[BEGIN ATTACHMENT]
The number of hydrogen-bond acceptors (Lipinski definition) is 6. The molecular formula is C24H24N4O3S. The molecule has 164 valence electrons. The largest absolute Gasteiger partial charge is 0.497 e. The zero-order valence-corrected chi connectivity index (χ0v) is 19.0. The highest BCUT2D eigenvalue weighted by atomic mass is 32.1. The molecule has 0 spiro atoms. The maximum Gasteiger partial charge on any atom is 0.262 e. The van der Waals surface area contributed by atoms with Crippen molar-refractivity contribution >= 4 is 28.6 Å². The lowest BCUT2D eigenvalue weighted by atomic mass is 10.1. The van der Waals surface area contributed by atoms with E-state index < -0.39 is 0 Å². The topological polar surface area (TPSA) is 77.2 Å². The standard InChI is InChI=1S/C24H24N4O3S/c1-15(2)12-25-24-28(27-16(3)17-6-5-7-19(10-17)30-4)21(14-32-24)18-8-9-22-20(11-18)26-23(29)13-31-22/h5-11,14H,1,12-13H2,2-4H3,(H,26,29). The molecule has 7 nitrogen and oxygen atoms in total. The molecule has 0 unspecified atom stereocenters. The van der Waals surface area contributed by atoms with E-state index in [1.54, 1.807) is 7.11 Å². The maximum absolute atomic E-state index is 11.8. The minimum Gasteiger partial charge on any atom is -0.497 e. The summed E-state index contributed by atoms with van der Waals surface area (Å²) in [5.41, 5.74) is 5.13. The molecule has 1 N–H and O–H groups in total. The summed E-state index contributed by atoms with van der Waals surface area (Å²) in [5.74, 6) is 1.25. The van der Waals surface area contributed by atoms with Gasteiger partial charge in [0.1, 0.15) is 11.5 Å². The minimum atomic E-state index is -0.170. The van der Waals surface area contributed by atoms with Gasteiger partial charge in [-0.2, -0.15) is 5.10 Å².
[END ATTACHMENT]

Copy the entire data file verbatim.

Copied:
The number of hydrogen-bond acceptors (Lipinski definition) is 6. The molecular formula is C24H24N4O3S. The molecule has 164 valence electrons. The largest absolute Gasteiger partial charge is 0.497 e. The zero-order valence-corrected chi connectivity index (χ0v) is 19.0. The highest BCUT2D eigenvalue weighted by atomic mass is 32.1. The molecule has 0 spiro atoms. The maximum Gasteiger partial charge on any atom is 0.262 e. The van der Waals surface area contributed by atoms with Crippen molar-refractivity contribution >= 4 is 28.6 Å². The lowest BCUT2D eigenvalue weighted by atomic mass is 10.1. The van der Waals surface area contributed by atoms with E-state index < -0.39 is 0 Å². The topological polar surface area (TPSA) is 77.2 Å². The standard InChI is InChI=1S/C24H24N4O3S/c1-15(2)12-25-24-28(27-16(3)17-6-5-7-19(10-17)30-4)21(14-32-24)18-8-9-22-20(11-18)26-23(29)13-31-22/h5-11,14H,1,12-13H2,2-4H3,(H,26,29). The molecule has 7 nitrogen and oxygen atoms in total. The molecule has 0 unspecified atom stereocenters. The van der Waals surface area contributed by atoms with E-state index in [1.54, 1.807) is 7.11 Å². The maximum absolute atomic E-state index is 11.8. The minimum Gasteiger partial charge on any atom is -0.497 e. The summed E-state index contributed by atoms with van der Waals surface area (Å²) in [5.41, 5.74) is 5.13. The molecule has 1 N–H and O–H groups in total. The summed E-state index contributed by atoms with van der Waals surface area (Å²) in [5.74, 6) is 1.25. The van der Waals surface area contributed by atoms with Gasteiger partial charge in [0.1, 0.15) is 11.5 Å². The minimum atomic E-state index is -0.170. The van der Waals surface area contributed by atoms with Gasteiger partial charge in [-0.2, -0.15) is 5.10 Å².